I received a free digital ARC from the publisher via NetGalley in exchange for an honest review.
Boarding School? ✔
ELITE & SECRETIVE boarding school? ✔
Elite and secretive boarding school housed in an OLD CASTLE? ✔
In an ISOLATED old castle in SCOTLAND? ✔
Gorgeous cover? ✔
Gothic thriller? ✔
I pretty much had all I needed from that point and dove in headfirst once I received word that I had been approved.
Caldonbrae Hall is an elite boarding school for girls, nestled on the coast of Scotland. Those lucky enough to be admitted are being prepared to 'serve society'. Yet what we think of when we hear that phrase is not at all what is actually intended. The synopsis does mention that that book is Stepford-y and that's true, so I don't consider that a spoiler. Basically the girls are being groomed to be perfect wives for the nation's elite. Those who don't quite turn out the way they are 'supposed' to end up on Pathway C, or worse. Anything else I say about this most certainly WILL be a spoiler, so I have to stop there.
Anyway, the story follows Rose Christie, a Classics teacher in her mid-twenties who somehow finds herself the head of the Classics department, despite being the newest and youngest teacher at the school. Like, she is literally hired to be the head of the department. Definitely the first sign that something is amiss underneath that shiny veneer. She is also the first new teacher hired in over ten years, and coupled with statements made by both students and staff about Rose "not knowing anything YET" (my emphasis), it is clear that Caldonbrae is not all it claims to be.
There are many vague references by staff and students about the goings-on and what they're doing, but none of it adds up to Rose, nor does it add up to the reader. On top of that, there is the mysterious departure of Jane, the woman Rose was hired to replace. The synopsis refers to her as "a woman whose ghost lingers everywhere" but I have to say, I quite disagree with that assessment. Rose does spend time trying to figure out what happened, and how one student, Bethany, fits into it all, but she goes about it in a terribly stupid and clumsy way, and in reality Jane doesn't matter all that much to the story once the loose end with Bethany are tied up.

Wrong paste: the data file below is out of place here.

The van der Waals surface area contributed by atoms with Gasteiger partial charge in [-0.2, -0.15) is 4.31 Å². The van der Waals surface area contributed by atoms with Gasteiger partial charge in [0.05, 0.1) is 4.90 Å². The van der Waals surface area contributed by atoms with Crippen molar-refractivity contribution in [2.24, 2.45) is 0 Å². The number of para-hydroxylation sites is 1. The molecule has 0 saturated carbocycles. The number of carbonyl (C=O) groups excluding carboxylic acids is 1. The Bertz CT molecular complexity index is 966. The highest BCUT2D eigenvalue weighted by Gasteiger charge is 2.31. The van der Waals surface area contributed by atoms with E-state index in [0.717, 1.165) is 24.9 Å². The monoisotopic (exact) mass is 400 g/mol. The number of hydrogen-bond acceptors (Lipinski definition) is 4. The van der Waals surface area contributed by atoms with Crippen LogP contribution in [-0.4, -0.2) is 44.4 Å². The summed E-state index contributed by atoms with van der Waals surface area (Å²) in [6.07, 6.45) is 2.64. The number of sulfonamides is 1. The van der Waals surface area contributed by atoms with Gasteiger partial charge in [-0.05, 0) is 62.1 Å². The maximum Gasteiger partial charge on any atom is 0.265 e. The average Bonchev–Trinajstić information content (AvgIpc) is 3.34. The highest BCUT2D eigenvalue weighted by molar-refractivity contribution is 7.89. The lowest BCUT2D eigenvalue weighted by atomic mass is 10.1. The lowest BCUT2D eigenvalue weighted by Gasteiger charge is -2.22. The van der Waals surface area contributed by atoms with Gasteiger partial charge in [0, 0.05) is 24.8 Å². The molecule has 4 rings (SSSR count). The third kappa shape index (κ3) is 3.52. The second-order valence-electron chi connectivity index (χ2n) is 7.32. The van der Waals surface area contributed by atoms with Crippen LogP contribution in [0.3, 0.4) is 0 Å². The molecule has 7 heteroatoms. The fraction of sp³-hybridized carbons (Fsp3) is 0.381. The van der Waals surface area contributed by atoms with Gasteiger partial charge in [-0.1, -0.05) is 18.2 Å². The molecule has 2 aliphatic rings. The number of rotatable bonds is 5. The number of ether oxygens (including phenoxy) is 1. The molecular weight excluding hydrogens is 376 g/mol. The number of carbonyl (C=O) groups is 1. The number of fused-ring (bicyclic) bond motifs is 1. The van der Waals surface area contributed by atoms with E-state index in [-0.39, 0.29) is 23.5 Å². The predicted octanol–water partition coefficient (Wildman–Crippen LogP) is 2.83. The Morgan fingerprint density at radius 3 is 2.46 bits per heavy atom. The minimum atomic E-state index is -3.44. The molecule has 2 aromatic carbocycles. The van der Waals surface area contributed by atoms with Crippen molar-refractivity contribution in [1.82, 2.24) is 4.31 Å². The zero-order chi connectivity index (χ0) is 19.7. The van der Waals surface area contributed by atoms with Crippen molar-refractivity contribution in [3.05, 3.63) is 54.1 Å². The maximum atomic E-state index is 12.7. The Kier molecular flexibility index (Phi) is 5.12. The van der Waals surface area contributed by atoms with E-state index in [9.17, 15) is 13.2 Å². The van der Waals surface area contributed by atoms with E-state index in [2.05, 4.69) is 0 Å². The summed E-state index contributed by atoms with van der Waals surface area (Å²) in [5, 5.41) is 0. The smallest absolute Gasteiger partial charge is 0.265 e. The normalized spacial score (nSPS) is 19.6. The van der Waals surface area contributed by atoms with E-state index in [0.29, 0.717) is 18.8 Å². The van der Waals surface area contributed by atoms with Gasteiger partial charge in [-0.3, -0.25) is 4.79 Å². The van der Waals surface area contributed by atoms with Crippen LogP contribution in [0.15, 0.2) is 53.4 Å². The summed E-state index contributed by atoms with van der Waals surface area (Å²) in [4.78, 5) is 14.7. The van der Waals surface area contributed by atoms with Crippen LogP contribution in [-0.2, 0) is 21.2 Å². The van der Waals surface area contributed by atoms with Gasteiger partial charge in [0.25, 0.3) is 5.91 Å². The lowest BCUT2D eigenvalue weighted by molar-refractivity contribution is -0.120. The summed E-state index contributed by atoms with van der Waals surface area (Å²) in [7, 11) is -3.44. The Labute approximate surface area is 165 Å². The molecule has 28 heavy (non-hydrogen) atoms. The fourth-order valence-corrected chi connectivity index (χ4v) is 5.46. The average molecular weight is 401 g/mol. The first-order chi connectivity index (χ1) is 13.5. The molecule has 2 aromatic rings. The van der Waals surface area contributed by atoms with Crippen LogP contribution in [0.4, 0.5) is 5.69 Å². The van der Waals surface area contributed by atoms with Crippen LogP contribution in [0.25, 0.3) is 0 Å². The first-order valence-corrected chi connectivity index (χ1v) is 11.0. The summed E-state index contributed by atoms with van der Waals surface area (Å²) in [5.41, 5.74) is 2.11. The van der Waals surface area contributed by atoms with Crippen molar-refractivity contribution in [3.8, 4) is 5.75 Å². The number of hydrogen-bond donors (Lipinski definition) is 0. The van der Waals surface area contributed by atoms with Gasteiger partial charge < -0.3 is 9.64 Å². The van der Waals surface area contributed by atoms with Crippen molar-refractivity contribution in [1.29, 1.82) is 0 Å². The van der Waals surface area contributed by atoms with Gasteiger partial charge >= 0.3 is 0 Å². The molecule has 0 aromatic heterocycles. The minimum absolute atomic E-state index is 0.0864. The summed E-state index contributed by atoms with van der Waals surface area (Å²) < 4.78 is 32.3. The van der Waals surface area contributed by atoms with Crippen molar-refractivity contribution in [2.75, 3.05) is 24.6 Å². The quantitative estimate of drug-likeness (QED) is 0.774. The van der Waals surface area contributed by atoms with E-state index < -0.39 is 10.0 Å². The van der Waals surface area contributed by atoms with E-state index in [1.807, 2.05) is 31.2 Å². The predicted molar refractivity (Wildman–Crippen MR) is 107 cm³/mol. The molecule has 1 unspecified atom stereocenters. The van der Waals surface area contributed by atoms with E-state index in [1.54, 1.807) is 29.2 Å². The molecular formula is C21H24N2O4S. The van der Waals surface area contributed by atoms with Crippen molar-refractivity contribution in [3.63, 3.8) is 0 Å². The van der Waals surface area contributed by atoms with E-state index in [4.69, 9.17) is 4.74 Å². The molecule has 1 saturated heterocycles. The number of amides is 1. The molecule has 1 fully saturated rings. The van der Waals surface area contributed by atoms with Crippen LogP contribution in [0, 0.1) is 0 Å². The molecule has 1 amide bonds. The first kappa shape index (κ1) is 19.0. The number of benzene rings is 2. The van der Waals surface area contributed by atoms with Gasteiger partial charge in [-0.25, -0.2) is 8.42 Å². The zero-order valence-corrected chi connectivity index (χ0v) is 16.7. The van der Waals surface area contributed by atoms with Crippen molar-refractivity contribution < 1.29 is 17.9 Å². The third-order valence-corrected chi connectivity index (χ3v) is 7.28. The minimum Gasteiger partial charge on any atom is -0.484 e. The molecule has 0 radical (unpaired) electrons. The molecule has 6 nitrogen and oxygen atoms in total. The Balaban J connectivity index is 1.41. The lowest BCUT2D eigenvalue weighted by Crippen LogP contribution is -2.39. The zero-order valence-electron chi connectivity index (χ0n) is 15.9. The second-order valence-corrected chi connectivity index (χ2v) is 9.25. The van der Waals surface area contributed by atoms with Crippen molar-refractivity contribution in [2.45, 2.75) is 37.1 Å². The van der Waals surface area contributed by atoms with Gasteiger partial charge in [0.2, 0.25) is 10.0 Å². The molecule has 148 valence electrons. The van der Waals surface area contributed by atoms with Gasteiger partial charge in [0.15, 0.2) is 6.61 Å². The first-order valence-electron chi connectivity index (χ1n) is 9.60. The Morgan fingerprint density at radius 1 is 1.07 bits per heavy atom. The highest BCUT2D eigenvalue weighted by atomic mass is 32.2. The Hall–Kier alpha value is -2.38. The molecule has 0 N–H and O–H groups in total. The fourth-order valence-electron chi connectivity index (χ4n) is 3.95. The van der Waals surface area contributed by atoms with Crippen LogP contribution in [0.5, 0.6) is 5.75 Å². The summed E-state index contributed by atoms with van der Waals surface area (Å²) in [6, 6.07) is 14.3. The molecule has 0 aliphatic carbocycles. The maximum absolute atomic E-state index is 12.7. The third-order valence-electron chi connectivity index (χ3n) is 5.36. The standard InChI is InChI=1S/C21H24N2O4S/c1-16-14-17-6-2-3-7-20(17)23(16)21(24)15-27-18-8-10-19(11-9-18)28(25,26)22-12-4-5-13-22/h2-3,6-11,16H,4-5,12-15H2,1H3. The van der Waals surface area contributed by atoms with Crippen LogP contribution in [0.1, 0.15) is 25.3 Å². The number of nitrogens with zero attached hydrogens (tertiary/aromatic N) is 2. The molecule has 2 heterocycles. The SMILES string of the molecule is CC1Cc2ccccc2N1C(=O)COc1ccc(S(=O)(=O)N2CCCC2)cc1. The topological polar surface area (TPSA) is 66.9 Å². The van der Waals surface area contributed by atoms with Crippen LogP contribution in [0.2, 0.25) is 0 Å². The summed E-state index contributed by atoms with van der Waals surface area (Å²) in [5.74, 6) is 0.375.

Rose does not have much choice but to go on teaching, imparting knowledge on her young students - most of whom don't care and tell her that it does not matter. Naturally this makes Rose upset and she does her best to get through to the girls on why so many of these historical women are important. Bonus points because the author included my girl Boudicca. I especially appreciate the author's inclusion of what Rose was teaching the girls about each of these women, ranging from Medea to Dido to Medusa and so many others. The older girls especially make life tough in class for Rose, and there are constant mentions asking Rose if she is one of those feminists, etc. Those comments occur often enough that it is easier to piece together after a while the true purpose of the school - not just a great academic education.
Despite being the main character, Rose was so annoying at times. She is trying to find out what happened to her predecessor, and sends off all these letters - did she not think for one second that the school might be monitoring said letters? She already knew something strange was going on, that there were things she didn't know. And off she goes, shining a big spotlight on herself by digging around and not being at all subtle about it. Not only did she do this once, but multiple times. Even after she knew the administration was watching her carefully, she continued to do really stupid things at the stupidest times, no matter what good intentions she might have had for the students themselves. It was baffling.
One thing I especially loved about the story was that the author chose to set it in the 90s. No fear then of Facebook, Twitter, Instagram, Snapchat, etc. It added to the suspense because no matter how Rose tried to seek out information about the whispered stories of a student death, or anything else, her resources were limited. It would be very hard to find this believable if it had been set in the present day.
This is not a fast-paced novel, so you will be disappointed if that is what you are looking for. The build-up is half the fun of this one, the mind games being played and the things going on that make Rose question everything.
In the end, Rose does not save the girls as she hoped she could. Instead, the ending is so much better than that.